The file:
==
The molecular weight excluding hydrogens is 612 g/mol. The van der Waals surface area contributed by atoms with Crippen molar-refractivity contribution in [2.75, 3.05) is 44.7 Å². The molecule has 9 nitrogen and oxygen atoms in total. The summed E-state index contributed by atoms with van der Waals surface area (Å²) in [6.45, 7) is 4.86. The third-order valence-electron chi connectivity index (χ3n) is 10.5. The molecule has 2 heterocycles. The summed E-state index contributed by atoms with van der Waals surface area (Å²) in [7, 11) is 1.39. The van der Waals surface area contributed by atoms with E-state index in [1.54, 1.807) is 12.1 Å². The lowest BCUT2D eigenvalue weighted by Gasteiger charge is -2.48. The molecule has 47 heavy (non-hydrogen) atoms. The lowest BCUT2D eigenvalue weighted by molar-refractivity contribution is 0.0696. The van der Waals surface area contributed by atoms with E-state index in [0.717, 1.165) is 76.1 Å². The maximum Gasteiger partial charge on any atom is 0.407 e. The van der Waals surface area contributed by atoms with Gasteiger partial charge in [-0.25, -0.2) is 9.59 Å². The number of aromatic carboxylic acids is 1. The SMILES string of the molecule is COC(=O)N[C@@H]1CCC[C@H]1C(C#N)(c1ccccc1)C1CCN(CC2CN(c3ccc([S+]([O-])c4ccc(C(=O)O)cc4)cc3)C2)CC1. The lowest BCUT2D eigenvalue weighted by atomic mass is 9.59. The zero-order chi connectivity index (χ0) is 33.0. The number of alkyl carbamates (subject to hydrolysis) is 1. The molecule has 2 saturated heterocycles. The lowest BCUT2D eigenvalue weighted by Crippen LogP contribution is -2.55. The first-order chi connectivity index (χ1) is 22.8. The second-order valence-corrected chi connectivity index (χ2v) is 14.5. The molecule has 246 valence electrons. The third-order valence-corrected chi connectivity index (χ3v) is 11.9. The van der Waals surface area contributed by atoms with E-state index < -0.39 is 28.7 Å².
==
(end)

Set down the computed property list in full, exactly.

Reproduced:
The molecular weight excluding hydrogens is 612 g/mol. The van der Waals surface area contributed by atoms with Crippen molar-refractivity contribution in [2.75, 3.05) is 44.7 Å². The molecule has 9 nitrogen and oxygen atoms in total. The summed E-state index contributed by atoms with van der Waals surface area (Å²) in [6.45, 7) is 4.86. The third-order valence-electron chi connectivity index (χ3n) is 10.5. The molecule has 2 heterocycles. The summed E-state index contributed by atoms with van der Waals surface area (Å²) in [7, 11) is 1.39. The van der Waals surface area contributed by atoms with E-state index in [1.54, 1.807) is 12.1 Å². The lowest BCUT2D eigenvalue weighted by Gasteiger charge is -2.48. The molecule has 47 heavy (non-hydrogen) atoms. The lowest BCUT2D eigenvalue weighted by molar-refractivity contribution is 0.0696. The van der Waals surface area contributed by atoms with E-state index in [0.717, 1.165) is 76.1 Å². The maximum Gasteiger partial charge on any atom is 0.407 e. The van der Waals surface area contributed by atoms with Gasteiger partial charge in [-0.25, -0.2) is 9.59 Å². The number of aromatic carboxylic acids is 1. The SMILES string of the molecule is COC(=O)N[C@@H]1CCC[C@H]1C(C#N)(c1ccccc1)C1CCN(CC2CN(c3ccc([S+]([O-])c4ccc(C(=O)O)cc4)cc3)C2)CC1. The lowest BCUT2D eigenvalue weighted by atomic mass is 9.59. The zero-order chi connectivity index (χ0) is 33.0. The number of alkyl carbamates (subject to hydrolysis) is 1. The molecule has 2 saturated heterocycles. The lowest BCUT2D eigenvalue weighted by Crippen LogP contribution is -2.55. The first-order chi connectivity index (χ1) is 22.8. The second-order valence-corrected chi connectivity index (χ2v) is 14.5. The molecule has 246 valence electrons. The third-order valence-corrected chi connectivity index (χ3v) is 11.9. The van der Waals surface area contributed by atoms with E-state index < -0.39 is 28.7 Å².